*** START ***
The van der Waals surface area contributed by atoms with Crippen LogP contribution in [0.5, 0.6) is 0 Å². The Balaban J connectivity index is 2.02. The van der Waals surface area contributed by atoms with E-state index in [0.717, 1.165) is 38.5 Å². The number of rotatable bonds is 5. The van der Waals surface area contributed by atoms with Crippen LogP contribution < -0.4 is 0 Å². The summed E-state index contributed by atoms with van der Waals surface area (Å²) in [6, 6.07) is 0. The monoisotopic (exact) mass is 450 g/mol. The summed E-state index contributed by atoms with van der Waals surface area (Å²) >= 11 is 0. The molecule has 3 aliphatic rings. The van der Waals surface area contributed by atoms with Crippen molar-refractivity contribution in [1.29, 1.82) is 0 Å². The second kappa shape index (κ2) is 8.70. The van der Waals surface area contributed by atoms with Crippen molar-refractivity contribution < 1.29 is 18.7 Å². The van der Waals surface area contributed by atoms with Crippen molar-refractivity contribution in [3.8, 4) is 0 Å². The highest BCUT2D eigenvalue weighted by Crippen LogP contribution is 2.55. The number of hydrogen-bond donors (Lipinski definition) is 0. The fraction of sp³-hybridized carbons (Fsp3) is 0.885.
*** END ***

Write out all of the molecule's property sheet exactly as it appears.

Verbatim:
The van der Waals surface area contributed by atoms with Crippen LogP contribution in [0.5, 0.6) is 0 Å². The Balaban J connectivity index is 2.02. The van der Waals surface area contributed by atoms with E-state index in [0.717, 1.165) is 38.5 Å². The number of rotatable bonds is 5. The van der Waals surface area contributed by atoms with Crippen LogP contribution < -0.4 is 0 Å². The summed E-state index contributed by atoms with van der Waals surface area (Å²) in [6, 6.07) is 0. The monoisotopic (exact) mass is 450 g/mol. The summed E-state index contributed by atoms with van der Waals surface area (Å²) >= 11 is 0. The molecule has 3 aliphatic rings. The van der Waals surface area contributed by atoms with Crippen molar-refractivity contribution in [1.29, 1.82) is 0 Å². The second kappa shape index (κ2) is 8.70. The van der Waals surface area contributed by atoms with Crippen molar-refractivity contribution < 1.29 is 18.7 Å². The van der Waals surface area contributed by atoms with Crippen molar-refractivity contribution in [3.8, 4) is 0 Å². The highest BCUT2D eigenvalue weighted by Crippen LogP contribution is 2.55. The number of hydrogen-bond donors (Lipinski definition) is 0. The fraction of sp³-hybridized carbons (Fsp3) is 0.885.